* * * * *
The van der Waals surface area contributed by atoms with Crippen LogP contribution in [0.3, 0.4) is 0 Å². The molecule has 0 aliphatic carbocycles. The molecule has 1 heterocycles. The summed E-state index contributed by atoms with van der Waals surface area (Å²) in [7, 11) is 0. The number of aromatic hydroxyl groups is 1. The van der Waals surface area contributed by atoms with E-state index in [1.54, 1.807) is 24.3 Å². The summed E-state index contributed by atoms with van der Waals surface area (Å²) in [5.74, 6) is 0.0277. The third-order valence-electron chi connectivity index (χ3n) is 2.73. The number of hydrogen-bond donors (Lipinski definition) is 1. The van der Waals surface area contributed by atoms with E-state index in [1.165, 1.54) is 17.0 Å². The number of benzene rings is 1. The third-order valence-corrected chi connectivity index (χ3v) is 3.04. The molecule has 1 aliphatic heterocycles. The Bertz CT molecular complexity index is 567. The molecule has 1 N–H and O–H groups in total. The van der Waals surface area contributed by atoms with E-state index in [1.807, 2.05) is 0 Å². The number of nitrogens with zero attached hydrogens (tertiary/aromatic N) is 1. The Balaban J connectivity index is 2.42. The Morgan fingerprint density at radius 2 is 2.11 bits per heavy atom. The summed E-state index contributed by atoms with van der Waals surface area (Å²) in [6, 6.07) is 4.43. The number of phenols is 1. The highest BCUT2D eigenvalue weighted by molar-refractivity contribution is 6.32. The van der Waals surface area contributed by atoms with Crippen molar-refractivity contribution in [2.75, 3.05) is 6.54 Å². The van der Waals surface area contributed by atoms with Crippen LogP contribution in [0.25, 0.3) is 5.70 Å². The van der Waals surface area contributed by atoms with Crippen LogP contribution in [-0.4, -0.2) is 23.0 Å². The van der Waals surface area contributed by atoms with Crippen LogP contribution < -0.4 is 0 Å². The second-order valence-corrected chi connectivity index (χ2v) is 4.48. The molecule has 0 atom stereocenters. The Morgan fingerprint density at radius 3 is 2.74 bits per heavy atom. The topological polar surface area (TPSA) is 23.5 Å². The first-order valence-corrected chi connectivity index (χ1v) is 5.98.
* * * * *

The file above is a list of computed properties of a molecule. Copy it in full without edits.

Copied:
The van der Waals surface area contributed by atoms with Crippen LogP contribution in [0.3, 0.4) is 0 Å². The molecule has 0 aliphatic carbocycles. The molecule has 1 heterocycles. The summed E-state index contributed by atoms with van der Waals surface area (Å²) in [7, 11) is 0. The number of aromatic hydroxyl groups is 1. The van der Waals surface area contributed by atoms with E-state index in [1.54, 1.807) is 24.3 Å². The summed E-state index contributed by atoms with van der Waals surface area (Å²) in [5.74, 6) is 0.0277. The third-order valence-electron chi connectivity index (χ3n) is 2.73. The number of hydrogen-bond donors (Lipinski definition) is 1. The van der Waals surface area contributed by atoms with E-state index in [1.165, 1.54) is 17.0 Å². The number of benzene rings is 1. The third-order valence-corrected chi connectivity index (χ3v) is 3.04. The molecule has 1 aliphatic heterocycles. The Bertz CT molecular complexity index is 567. The molecule has 1 N–H and O–H groups in total. The van der Waals surface area contributed by atoms with E-state index in [1.807, 2.05) is 0 Å². The number of nitrogens with zero attached hydrogens (tertiary/aromatic N) is 1. The Balaban J connectivity index is 2.42. The Morgan fingerprint density at radius 2 is 2.11 bits per heavy atom. The summed E-state index contributed by atoms with van der Waals surface area (Å²) in [6, 6.07) is 4.43. The number of phenols is 1. The highest BCUT2D eigenvalue weighted by molar-refractivity contribution is 6.32. The van der Waals surface area contributed by atoms with Crippen molar-refractivity contribution in [2.75, 3.05) is 6.54 Å². The van der Waals surface area contributed by atoms with Crippen LogP contribution in [0.25, 0.3) is 5.70 Å². The van der Waals surface area contributed by atoms with Crippen LogP contribution in [-0.4, -0.2) is 23.0 Å². The van der Waals surface area contributed by atoms with Crippen LogP contribution < -0.4 is 0 Å². The second-order valence-corrected chi connectivity index (χ2v) is 4.48. The molecule has 0 atom stereocenters. The Morgan fingerprint density at radius 3 is 2.74 bits per heavy atom. The topological polar surface area (TPSA) is 23.5 Å². The first-order valence-corrected chi connectivity index (χ1v) is 5.98.